Shia Clerical Opposition Stands Before Shah's White Revolution

  November 04, 2020   Read time 1 min
Shia Clerical Opposition Stands Before Shah's White Revolution
White Revolution was indeed in one sense tantamount to liberalization of Iran in all fields including society, culture and social relations. Here the problem of women and their liberties was a critical one for the conservative clerics and the traditional minds in Iran. This spurred a wave of protests.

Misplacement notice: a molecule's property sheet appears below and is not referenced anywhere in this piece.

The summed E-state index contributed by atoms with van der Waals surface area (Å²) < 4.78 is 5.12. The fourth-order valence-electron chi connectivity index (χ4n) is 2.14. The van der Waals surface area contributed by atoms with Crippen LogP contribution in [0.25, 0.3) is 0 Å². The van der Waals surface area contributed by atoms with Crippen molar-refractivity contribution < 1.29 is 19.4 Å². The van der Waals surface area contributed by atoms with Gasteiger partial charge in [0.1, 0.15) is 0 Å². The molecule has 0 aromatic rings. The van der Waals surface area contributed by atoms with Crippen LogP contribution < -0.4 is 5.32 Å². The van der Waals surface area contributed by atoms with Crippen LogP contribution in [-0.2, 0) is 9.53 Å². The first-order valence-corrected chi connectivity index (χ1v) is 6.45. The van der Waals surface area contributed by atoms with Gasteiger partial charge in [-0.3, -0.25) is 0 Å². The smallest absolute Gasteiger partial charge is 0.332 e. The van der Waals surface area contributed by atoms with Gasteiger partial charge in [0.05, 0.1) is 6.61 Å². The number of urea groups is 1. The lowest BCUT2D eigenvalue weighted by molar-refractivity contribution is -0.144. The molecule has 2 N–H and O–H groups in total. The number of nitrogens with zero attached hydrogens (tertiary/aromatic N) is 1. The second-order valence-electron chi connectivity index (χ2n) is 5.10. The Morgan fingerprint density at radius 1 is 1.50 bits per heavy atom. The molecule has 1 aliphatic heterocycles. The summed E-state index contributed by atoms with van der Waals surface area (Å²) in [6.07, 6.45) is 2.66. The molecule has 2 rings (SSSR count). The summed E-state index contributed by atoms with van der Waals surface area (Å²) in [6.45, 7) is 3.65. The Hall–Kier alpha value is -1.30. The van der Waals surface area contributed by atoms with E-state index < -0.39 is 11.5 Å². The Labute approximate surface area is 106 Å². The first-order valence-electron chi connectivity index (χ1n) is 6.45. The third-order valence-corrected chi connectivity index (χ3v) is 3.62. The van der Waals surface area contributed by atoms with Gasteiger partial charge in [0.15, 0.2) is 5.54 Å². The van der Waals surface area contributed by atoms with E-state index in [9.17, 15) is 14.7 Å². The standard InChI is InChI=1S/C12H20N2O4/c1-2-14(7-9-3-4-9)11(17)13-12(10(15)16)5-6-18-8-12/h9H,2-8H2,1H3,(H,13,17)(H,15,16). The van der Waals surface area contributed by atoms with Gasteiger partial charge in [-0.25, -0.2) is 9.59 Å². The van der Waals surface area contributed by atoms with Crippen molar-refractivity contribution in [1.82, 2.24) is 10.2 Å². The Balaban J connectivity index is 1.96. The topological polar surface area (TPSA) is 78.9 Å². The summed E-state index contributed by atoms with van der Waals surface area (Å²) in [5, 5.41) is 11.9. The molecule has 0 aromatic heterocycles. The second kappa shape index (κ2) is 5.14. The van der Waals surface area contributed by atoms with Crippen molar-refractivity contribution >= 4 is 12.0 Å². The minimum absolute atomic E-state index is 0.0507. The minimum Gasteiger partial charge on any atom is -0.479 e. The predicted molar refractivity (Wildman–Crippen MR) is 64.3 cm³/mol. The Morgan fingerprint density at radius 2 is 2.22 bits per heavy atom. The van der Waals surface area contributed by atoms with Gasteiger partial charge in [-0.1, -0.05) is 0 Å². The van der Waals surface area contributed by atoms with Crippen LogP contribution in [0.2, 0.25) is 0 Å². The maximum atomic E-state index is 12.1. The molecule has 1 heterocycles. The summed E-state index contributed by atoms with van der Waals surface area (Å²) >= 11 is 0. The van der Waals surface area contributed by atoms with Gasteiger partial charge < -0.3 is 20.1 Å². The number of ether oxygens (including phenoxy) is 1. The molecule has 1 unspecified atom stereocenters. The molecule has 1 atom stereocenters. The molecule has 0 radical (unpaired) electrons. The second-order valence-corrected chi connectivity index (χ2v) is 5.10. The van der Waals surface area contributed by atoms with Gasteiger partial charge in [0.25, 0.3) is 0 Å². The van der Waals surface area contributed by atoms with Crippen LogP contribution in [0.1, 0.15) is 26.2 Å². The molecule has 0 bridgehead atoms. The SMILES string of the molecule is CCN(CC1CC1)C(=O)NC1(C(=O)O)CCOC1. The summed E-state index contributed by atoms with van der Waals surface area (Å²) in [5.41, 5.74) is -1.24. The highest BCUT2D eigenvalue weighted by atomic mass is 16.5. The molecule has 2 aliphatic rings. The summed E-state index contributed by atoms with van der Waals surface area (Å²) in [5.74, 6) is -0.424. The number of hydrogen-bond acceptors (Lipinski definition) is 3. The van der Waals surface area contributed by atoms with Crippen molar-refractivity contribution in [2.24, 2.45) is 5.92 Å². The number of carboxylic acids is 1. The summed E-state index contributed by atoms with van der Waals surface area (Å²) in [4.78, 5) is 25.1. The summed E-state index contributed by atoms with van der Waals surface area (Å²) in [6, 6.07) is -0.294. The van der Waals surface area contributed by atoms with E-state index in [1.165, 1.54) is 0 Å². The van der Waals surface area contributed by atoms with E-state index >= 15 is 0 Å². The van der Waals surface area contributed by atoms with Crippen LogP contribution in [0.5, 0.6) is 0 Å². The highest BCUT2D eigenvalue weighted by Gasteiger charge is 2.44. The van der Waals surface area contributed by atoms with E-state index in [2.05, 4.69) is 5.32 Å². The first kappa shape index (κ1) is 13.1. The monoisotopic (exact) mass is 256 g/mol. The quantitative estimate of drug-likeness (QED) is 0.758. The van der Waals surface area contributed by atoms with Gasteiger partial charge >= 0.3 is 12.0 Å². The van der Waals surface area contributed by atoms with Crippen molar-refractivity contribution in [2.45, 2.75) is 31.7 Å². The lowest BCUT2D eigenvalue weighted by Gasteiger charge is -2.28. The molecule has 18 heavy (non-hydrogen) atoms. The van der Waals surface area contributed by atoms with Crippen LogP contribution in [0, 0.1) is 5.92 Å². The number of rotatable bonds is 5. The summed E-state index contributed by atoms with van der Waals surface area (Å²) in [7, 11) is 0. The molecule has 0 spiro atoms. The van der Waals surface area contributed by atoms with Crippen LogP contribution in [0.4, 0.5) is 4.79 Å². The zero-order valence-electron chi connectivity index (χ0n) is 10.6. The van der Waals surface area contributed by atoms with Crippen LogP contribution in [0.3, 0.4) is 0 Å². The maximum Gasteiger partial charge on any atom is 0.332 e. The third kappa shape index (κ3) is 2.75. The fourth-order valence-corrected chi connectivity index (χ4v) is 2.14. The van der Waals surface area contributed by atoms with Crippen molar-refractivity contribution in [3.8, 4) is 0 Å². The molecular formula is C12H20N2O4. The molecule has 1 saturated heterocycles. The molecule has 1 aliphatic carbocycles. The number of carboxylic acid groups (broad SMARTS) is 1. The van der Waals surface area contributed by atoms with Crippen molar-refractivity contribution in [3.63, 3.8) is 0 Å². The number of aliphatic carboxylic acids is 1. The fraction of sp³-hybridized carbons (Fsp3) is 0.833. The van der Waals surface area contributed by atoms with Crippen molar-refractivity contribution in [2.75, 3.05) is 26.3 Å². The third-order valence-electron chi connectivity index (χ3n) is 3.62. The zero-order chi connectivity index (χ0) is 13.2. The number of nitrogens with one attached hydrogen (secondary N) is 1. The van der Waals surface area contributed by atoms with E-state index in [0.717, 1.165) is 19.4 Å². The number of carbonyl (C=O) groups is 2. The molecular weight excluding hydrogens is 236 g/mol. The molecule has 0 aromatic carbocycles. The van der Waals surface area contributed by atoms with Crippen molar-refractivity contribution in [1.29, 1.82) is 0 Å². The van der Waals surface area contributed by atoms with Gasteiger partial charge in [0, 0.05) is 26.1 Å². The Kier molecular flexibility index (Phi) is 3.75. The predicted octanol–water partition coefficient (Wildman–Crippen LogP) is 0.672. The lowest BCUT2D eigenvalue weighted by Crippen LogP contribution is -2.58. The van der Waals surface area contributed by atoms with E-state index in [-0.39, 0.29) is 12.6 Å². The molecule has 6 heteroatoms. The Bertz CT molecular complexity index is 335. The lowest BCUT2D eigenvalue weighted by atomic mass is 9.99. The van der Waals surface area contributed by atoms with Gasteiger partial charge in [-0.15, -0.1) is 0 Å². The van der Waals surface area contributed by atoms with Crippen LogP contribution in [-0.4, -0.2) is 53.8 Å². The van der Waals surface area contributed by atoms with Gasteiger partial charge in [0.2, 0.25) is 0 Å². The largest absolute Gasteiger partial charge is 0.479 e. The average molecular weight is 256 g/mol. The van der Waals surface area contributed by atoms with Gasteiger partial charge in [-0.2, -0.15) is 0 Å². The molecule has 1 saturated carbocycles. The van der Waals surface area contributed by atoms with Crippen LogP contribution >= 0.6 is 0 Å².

The new policies of the shah did not go unopposed, however; many Shiʿi leaders criticized the White Revolution, holding that liberalization laws concerning women were against Islamic values. More important, the shah’s reforms chipped away at the traditional bases of clerical power. The development of secular courts had already reduced clerical power over law and jurisprudence, and the reforms’ emphasis on secular education further eroded the former monopoly of the ulama in that field. (Paradoxically, the White Revolution’s Literacy Corps was to be the only reform implemented by the shah to survive the Islamic revolution, because of its intense popularity.) Most pertinent to clerical independence, land reforms initiated the breakup of huge areas previously held under charitable trust (vaqf). These lands were administered by members of the ulama and formed a considerable portion of that class’s revenue (Source: Britanica).


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